The video below also contains the track “The Kennebec” from the band’s debut EP “Funeral Rites for the Living.” More...
Given the news earlier this week that Burzum would be releasing a new studio album in March, it seemed as good a time as any to take a look back at the band, and it's sole member, Varg Vikernes, who has in the past been called, "The most evil man alive" by the media. Whether or not Vikernes is the Darth Vader of metal music is open to interpretation, but the fact that many people have claimed to enjoy the music of Burzum, while proclaiming to hate the man himself, is proof that Burzum really is one of the best bands from the Norwegian black metal scene.
Vikernes formed Burzum in 1991, shortly after leaving the death metal band, Old Funeral, of which he was the guitarist. Two demo tapes were quickly recorded and caught the attention of Øystein Aarseth, the founder of the Deathlike Silence Productions label and also the guitarist of Mayhem, in which he used to the stage name, Euronymous. Aarseth decided to sign Burzum to his label and work on the self-titled Burzum album began shortly afterwards, with Euronymous guesting on the track, "War," performing a guitar solo. The album saw a release in 1992, making Burzum only the second band to have a record released by the label. After the release of the album, Vikernes became interested in recruiting musicians so that Burzum could perform live, going so far as to bring in Emperor bassist Samoth. Samoth would not stay in the band long however and only recorded on the "Aske" EP, after which Vikernes had no interest in transforming Burzum into a live band.
Now on his own again, Vikernes recorded a wealth of material from 1992 to 1993, the first of which to be released was the album, "Det son engang var," in 1993. Around this time, Vikernes was also recruited to perform bass duties in Mayhem, though he still composed and recorded music for Burzum. Unbeknownst to anyone however, "Det son engang var" would prove to be the last album Vikernes would release as a free man, as he was arrested later that year for killing Øystein Aarseth, his Mayhem bandmate. The reasons for the muder remain debated but Vikernes claims that he went solely to hand over an unsigned record contract, and retaliated after Aarseth attacked him first, climaxing in a fatal stab would to the head. He was convicted in May 1994 (the same month his album, "Hvis lyset tar oss" was released) and sentenced to twenty one years imprisonment, which is the maximum length of a prison sentence in Norway. In addition to the killing of Aarseth, Vikernes was charged with burning several Norwegian churches, something he claims he was wrongly convicted of. More...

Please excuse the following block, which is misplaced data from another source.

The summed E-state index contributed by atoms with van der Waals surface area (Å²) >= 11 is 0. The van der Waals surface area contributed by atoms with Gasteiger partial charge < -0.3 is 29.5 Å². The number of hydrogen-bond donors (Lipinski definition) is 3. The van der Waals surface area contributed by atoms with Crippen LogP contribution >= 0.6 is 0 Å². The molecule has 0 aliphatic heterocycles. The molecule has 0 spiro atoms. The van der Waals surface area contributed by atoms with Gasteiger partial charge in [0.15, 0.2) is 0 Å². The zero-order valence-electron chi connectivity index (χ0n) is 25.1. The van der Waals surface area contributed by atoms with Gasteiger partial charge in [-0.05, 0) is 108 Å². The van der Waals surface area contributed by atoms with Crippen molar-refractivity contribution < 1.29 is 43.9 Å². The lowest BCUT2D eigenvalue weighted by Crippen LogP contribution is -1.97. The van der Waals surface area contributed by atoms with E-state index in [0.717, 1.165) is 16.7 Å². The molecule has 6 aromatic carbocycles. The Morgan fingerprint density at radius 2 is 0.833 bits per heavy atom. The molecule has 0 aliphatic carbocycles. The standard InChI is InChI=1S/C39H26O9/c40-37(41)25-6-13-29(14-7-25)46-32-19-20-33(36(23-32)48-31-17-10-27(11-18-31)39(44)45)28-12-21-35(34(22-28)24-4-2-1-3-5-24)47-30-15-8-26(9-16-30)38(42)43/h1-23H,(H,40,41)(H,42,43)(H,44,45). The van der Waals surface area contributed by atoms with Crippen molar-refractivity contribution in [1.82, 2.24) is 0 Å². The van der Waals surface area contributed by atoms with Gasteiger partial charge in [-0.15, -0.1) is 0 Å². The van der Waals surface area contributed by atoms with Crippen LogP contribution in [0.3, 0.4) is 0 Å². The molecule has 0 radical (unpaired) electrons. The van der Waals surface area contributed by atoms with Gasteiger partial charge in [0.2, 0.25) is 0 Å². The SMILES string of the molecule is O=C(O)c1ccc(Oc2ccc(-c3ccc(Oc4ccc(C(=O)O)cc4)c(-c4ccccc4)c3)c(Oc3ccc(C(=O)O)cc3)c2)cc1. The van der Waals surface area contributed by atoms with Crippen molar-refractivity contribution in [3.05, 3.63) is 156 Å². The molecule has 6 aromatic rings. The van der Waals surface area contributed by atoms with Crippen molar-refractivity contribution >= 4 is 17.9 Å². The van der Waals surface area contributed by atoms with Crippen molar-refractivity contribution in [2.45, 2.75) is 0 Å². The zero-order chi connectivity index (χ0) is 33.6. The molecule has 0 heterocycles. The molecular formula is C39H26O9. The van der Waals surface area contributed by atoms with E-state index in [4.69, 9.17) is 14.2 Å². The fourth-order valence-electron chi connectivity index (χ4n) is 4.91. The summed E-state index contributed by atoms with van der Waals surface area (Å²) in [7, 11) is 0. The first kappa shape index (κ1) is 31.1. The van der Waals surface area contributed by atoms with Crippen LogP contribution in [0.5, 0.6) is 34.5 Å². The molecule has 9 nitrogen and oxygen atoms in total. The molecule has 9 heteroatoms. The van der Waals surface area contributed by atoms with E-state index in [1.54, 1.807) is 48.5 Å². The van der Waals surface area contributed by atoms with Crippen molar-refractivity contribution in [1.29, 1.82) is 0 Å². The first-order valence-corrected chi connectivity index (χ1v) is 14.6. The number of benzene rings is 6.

It is being reported that Nikki Sixx (Motley Crue, Sixx A.M.) and Denise Richards are no longer dating and have split. The uncomfortable part of this breakup is that they are neighbors. There can’t be a worse feeling than stepping out to grab the morning newspaper, and looking over to see a Porsche in Richard’s driveway with a license plate that reads SHEEN… More...
We've been talking to bands and fans everywhere to get their favorite mosh pit stories. This week Tony Wolfe, guitarist of Owen Hart, shares a story about a show in Texas where things just didn't go quite as planned:
Being a band for 6 some years in the DIY house tour circuit produces a lot of fucking nutty show shit, such as people trying to pass you a crack pipe while you're playing, a high-as-fuck girl cutting her face with a knife, our friends in Elitist flooding everything by breaking the main water pipe in a basement (the show must go on), etc.
But by far the craziest shit happened to us in Texas in 2008. The following events happened all at one show. Our singer got slapped by someone's mom after the set because she didn't like the speech he'd given about evolution before one of our songs. While this was happening, someone was throwing up all over our merch table. Earlier, our drummer Brian had somehow managed to eat well over the recommended weed brownie dosage for playing grind drums and played everything at about 1/3 speed... He literally fell asleep on his snare during the evolution speech. Then we come to find out our van got broken into during the show by skinheads and, out of all our ipods, money box, and spare gear, the only thing they stole were our roadie's fanny pack and my jean jacket. Fuck Texas. RIP Dimebag."